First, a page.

Safety device means a closure device such as a pressure relief valve, frangible disc, fusible plug, or any other type of device which functions to prevent physical damage or permanent deformation to equipment by venting gases or vapors during unsafe conditions resulting from an unplanned, accidental, or emergency event. For the purpose of this subpart, a safety device is not used for routine venting of gases or vapors from the vapor headspace underneath a cover such as during filling of the unit or to adjust the pressure in this vapor headspace in response to normal daily diurnal ambient temperature fluctuations. A safety device is designed to remain in a closed position during normal operations and open only when the internal pressure, or another relevant parameter, exceeds the device threshold setting applicable to the equipment as determined by the owner or operator based on manufacturer recommendations, applicable regulations, fire protection and prevention codes, standard engineering codes and practices, or other requirements for the safe handling of flammable, combustible, explosive, reactive, or hazardous materials.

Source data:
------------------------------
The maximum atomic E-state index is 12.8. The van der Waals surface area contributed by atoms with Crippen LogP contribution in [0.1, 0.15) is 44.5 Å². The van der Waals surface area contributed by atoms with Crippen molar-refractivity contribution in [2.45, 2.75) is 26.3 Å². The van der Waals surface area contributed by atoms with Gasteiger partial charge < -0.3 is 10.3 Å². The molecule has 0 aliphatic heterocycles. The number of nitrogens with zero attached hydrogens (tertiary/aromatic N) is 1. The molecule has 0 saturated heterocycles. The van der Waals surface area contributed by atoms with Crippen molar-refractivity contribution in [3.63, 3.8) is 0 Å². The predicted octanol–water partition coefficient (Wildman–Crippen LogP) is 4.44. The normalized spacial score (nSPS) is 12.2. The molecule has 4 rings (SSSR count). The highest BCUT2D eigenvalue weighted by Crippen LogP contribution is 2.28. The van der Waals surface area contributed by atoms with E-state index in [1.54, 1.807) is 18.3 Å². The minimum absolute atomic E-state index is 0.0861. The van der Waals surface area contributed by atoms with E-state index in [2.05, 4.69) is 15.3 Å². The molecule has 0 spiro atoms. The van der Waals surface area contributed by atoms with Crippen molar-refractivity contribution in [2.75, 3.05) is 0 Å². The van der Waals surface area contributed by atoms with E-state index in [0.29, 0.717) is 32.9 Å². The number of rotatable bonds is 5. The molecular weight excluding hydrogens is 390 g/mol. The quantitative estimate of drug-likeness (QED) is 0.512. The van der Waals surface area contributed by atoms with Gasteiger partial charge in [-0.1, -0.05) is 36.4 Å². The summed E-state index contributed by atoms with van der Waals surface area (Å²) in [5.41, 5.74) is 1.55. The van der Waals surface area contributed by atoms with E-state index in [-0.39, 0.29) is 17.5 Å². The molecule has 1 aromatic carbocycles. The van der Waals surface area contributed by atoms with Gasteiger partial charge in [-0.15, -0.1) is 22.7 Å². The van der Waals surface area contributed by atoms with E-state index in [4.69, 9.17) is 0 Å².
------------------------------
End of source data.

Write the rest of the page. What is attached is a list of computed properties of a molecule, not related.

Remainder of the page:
[61 FR 34186, July 1, 1996, as amended at 64 FR 38987, July 20, 1999]

§63.922   Standards—Container Level 1 controls.

(a) This section applies to owners and operators subject to this subpart and required to control air emissions from containers using Container Level 1 controls.

(b) A container using Container Level 1 controls is one of the following:

(1) A container that meets the applicable U.S. Department of Transportation (DOT) regulations on packaging hazardous materials for transportation as specified in paragraph (f) of this section.